Anyone who has been to college can tell you that professors fit into several categories. Category one is the great, but difficult professors—the ones who bring out the best in their students. Category two is the rotten professors who are either too tenured or too under-the-radar to get fired. Category three is a hodge-podge of everything from the “hot” professor (see the chili pepper ratings of “Rate My Professor”) to the disorganized Medieval Lit. professor who forgets his lecture notes to the non-English speaking statistics professor who always says “for-e-wing?” It’s week six of the semester before anyone realizes that “for-e-wing” means “Are you following what I’m doing?”
This semester Ariel has a professor that belongs in a category all his own. He teaches Linear Algebra. (Yeah, I know, anyone who takes Linear Algebra is asking for trouble, but Ariel is Ariel and chose to major in Applied Mathematics, which is totally asking for a trip through a ring of the Inferno.)
Back to the prof. Ariel told me that he’s “ancient—he’s older than Opa, Nana, or Papa.” I don’t think her grandparents will be amused that someone older than them is “ancient.” (Though my mom will gleefully notice that her name was not included so she’s still young.) At any rate, the prof, let’s call him Dr. Farmer—to protect the innocent as well as the guilty—teaches by doing math proofs on the board. This seems legitimate to me; after all, it’s math class. But, he does it, without explaining what he’s doing, nary a word. And then during question time, he answers questions that weren’t even asked. Ariel surmised that his dual hearing aides must not be working.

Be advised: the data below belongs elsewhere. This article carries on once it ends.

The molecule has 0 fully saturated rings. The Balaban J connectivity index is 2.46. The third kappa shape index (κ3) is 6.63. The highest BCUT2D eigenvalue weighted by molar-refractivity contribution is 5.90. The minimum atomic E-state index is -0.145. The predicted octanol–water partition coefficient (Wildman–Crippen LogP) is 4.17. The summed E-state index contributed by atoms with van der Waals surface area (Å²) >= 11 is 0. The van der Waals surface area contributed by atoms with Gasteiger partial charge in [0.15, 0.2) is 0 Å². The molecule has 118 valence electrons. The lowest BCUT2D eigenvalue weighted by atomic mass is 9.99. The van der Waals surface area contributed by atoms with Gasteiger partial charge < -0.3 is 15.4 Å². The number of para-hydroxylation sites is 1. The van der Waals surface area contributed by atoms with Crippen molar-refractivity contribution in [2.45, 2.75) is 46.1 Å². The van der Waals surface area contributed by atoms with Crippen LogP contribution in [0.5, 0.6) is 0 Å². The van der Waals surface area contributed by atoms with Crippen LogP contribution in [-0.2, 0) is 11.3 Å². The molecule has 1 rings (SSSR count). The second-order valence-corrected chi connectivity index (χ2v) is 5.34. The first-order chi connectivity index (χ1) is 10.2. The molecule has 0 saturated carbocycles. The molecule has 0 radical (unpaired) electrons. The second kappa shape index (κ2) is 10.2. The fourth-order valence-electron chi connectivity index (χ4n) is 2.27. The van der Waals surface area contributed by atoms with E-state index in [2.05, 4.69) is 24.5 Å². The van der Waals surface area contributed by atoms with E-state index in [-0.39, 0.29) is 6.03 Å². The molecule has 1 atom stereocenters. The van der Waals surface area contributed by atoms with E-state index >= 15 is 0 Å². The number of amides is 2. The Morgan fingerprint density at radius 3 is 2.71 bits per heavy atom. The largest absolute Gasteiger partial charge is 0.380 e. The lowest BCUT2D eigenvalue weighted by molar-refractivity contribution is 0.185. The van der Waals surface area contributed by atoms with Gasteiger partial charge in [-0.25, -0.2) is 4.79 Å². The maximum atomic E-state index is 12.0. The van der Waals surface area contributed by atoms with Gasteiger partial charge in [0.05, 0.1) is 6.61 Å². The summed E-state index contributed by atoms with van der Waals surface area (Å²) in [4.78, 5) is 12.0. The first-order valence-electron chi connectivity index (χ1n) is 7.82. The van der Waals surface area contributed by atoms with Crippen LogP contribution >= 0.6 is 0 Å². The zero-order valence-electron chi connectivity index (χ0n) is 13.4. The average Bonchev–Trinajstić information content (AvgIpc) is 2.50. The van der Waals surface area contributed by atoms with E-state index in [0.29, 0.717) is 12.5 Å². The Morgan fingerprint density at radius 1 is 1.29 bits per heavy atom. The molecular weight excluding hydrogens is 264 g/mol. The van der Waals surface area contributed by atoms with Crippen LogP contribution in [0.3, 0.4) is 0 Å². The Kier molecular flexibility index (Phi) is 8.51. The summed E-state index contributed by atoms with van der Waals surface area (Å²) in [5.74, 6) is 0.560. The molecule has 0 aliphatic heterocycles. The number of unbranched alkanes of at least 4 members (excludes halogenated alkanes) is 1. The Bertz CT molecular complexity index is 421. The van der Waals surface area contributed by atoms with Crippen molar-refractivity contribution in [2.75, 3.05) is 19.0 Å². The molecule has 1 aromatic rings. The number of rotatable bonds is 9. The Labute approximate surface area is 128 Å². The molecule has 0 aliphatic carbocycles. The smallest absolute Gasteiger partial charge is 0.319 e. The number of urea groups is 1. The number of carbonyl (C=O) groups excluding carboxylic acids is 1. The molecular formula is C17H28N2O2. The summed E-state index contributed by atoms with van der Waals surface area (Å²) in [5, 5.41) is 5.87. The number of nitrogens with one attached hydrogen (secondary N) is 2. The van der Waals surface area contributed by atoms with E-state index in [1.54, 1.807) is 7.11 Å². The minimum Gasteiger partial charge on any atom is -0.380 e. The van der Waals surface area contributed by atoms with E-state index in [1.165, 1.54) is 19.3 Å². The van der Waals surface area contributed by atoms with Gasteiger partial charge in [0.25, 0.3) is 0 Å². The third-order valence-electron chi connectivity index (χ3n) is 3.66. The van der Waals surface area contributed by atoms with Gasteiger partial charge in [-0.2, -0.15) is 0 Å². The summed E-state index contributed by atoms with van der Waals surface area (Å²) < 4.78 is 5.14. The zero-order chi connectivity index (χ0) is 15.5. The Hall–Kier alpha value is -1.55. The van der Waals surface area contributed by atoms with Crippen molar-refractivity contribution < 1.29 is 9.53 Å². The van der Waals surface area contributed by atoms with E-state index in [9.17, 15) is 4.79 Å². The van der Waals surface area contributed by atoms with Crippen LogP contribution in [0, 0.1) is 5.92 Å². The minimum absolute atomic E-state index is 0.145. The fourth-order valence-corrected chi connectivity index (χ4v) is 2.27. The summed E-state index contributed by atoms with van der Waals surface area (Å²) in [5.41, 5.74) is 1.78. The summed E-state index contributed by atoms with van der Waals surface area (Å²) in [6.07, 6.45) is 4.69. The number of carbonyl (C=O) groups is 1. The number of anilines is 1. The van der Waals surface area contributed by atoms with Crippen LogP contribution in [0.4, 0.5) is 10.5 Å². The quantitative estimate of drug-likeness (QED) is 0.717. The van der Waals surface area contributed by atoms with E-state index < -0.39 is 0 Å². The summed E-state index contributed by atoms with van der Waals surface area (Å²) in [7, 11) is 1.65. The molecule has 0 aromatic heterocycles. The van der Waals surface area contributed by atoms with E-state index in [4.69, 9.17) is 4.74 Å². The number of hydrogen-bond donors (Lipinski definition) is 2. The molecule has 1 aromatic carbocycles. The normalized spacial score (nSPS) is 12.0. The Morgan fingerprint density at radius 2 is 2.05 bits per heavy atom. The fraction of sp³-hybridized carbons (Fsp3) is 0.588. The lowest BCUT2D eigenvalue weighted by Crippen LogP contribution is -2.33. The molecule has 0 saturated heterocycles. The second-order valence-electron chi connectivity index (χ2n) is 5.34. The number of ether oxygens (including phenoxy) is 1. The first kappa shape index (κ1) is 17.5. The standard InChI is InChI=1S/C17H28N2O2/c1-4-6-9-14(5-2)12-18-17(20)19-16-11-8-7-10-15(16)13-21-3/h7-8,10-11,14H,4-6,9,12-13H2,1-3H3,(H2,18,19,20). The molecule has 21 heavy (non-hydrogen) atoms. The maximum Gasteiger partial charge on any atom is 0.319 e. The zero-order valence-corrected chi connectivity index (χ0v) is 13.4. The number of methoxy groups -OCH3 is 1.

Of course, the pièce de resistance is that Dr. Farmer likes to re-name his theorems. For example, the name “Theorem 3.05” is too boring. Instead, he’s renamed it “Theorem Dawg.” Yep, he has a heavy Southern accent. According to Ariel, all the students gaped at one another, assuming this was a joke. It’s not. Whenever he refers to Theorem 3.05, he calls it “Theorem Dawg.” He makes up similar names for the other theorems. Now Ariel dreads taking Advanced Linear Algebra and mistakenly saying to her classmates, “Now if we use Theorem Dawg and Theorem Cow, we can solve the matrices and apply this to vectors.” I guess that’s the horror of Animal Theorems. Yet, another reason not to major in math.